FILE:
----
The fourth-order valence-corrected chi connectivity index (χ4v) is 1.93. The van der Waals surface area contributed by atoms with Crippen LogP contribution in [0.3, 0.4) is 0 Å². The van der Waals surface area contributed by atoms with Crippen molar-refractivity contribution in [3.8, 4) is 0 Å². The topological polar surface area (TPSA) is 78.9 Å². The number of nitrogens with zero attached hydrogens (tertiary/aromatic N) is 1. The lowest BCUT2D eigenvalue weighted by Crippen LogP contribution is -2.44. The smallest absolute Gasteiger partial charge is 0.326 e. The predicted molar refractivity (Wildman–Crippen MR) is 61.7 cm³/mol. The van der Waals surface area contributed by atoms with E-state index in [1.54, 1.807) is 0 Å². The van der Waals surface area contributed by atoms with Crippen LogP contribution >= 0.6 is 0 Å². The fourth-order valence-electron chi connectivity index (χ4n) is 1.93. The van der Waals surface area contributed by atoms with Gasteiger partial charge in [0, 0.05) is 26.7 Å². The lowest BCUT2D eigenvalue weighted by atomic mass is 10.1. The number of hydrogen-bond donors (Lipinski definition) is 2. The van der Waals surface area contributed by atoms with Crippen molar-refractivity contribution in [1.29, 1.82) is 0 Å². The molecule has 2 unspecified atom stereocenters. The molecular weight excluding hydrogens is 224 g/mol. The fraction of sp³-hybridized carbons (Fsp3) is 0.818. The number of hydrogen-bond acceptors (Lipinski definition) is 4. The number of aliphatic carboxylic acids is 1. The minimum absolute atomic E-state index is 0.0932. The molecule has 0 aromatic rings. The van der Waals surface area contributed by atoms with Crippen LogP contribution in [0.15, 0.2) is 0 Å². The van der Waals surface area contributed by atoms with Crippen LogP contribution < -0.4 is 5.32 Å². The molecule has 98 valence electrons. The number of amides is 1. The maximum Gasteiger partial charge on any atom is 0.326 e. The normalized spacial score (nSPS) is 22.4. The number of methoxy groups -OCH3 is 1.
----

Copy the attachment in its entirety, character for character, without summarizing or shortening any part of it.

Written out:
The fourth-order valence-corrected chi connectivity index (χ4v) is 1.93. The van der Waals surface area contributed by atoms with Crippen LogP contribution in [0.3, 0.4) is 0 Å². The van der Waals surface area contributed by atoms with Crippen molar-refractivity contribution in [3.8, 4) is 0 Å². The topological polar surface area (TPSA) is 78.9 Å². The number of nitrogens with zero attached hydrogens (tertiary/aromatic N) is 1. The lowest BCUT2D eigenvalue weighted by Crippen LogP contribution is -2.44. The smallest absolute Gasteiger partial charge is 0.326 e. The predicted molar refractivity (Wildman–Crippen MR) is 61.7 cm³/mol. The van der Waals surface area contributed by atoms with E-state index in [1.54, 1.807) is 0 Å². The van der Waals surface area contributed by atoms with Crippen LogP contribution >= 0.6 is 0 Å². The fourth-order valence-electron chi connectivity index (χ4n) is 1.93. The van der Waals surface area contributed by atoms with Gasteiger partial charge in [0, 0.05) is 26.7 Å². The lowest BCUT2D eigenvalue weighted by atomic mass is 10.1. The number of hydrogen-bond donors (Lipinski definition) is 2. The van der Waals surface area contributed by atoms with Crippen molar-refractivity contribution in [1.29, 1.82) is 0 Å². The molecule has 2 unspecified atom stereocenters. The molecular weight excluding hydrogens is 224 g/mol. The fraction of sp³-hybridized carbons (Fsp3) is 0.818. The number of hydrogen-bond acceptors (Lipinski definition) is 4. The number of aliphatic carboxylic acids is 1. The minimum absolute atomic E-state index is 0.0932. The molecule has 0 aromatic rings. The van der Waals surface area contributed by atoms with Crippen LogP contribution in [0.15, 0.2) is 0 Å². The van der Waals surface area contributed by atoms with Crippen LogP contribution < -0.4 is 5.32 Å². The molecule has 98 valence electrons. The number of amides is 1. The maximum Gasteiger partial charge on any atom is 0.326 e. The normalized spacial score (nSPS) is 22.4. The number of methoxy groups -OCH3 is 1.